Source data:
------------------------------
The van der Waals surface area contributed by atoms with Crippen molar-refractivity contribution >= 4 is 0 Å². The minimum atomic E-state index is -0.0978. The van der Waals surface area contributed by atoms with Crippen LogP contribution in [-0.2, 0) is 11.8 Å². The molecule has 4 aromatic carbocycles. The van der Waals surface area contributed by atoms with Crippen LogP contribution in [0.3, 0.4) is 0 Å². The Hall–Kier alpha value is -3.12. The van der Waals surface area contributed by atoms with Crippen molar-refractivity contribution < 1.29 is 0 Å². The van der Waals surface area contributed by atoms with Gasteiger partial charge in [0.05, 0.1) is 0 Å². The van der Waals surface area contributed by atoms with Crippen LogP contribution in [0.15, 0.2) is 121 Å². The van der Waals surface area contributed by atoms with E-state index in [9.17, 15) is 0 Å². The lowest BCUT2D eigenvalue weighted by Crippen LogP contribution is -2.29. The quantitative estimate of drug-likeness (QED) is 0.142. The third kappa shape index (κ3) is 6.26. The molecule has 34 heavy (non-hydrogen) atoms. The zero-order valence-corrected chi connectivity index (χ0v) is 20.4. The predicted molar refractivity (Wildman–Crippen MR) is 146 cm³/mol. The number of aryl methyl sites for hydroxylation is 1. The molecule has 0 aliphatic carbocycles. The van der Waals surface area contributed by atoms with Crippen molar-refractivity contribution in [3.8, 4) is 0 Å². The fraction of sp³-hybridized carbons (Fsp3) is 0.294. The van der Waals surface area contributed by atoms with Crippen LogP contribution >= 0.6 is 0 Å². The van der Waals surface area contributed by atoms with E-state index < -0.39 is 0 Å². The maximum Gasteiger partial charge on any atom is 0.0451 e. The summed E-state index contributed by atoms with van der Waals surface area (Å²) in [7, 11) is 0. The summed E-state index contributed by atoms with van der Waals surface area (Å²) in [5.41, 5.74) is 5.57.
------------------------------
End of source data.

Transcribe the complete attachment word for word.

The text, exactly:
The van der Waals surface area contributed by atoms with Crippen molar-refractivity contribution >= 4 is 0 Å². The minimum atomic E-state index is -0.0978. The van der Waals surface area contributed by atoms with Crippen LogP contribution in [-0.2, 0) is 11.8 Å². The molecule has 4 aromatic carbocycles. The van der Waals surface area contributed by atoms with Crippen LogP contribution in [0.3, 0.4) is 0 Å². The Hall–Kier alpha value is -3.12. The van der Waals surface area contributed by atoms with Crippen molar-refractivity contribution < 1.29 is 0 Å². The van der Waals surface area contributed by atoms with Gasteiger partial charge in [0.05, 0.1) is 0 Å². The van der Waals surface area contributed by atoms with Crippen LogP contribution in [0.15, 0.2) is 121 Å². The van der Waals surface area contributed by atoms with E-state index in [9.17, 15) is 0 Å². The lowest BCUT2D eigenvalue weighted by Crippen LogP contribution is -2.29. The quantitative estimate of drug-likeness (QED) is 0.142. The third kappa shape index (κ3) is 6.26. The molecule has 34 heavy (non-hydrogen) atoms. The zero-order valence-corrected chi connectivity index (χ0v) is 20.4. The predicted molar refractivity (Wildman–Crippen MR) is 146 cm³/mol. The number of aryl methyl sites for hydroxylation is 1. The molecule has 0 aliphatic carbocycles. The van der Waals surface area contributed by atoms with Crippen molar-refractivity contribution in [3.8, 4) is 0 Å². The fraction of sp³-hybridized carbons (Fsp3) is 0.294. The van der Waals surface area contributed by atoms with Crippen LogP contribution >= 0.6 is 0 Å². The van der Waals surface area contributed by atoms with E-state index < -0.39 is 0 Å². The maximum Gasteiger partial charge on any atom is 0.0451 e. The summed E-state index contributed by atoms with van der Waals surface area (Å²) in [7, 11) is 0. The summed E-state index contributed by atoms with van der Waals surface area (Å²) in [5.41, 5.74) is 5.57.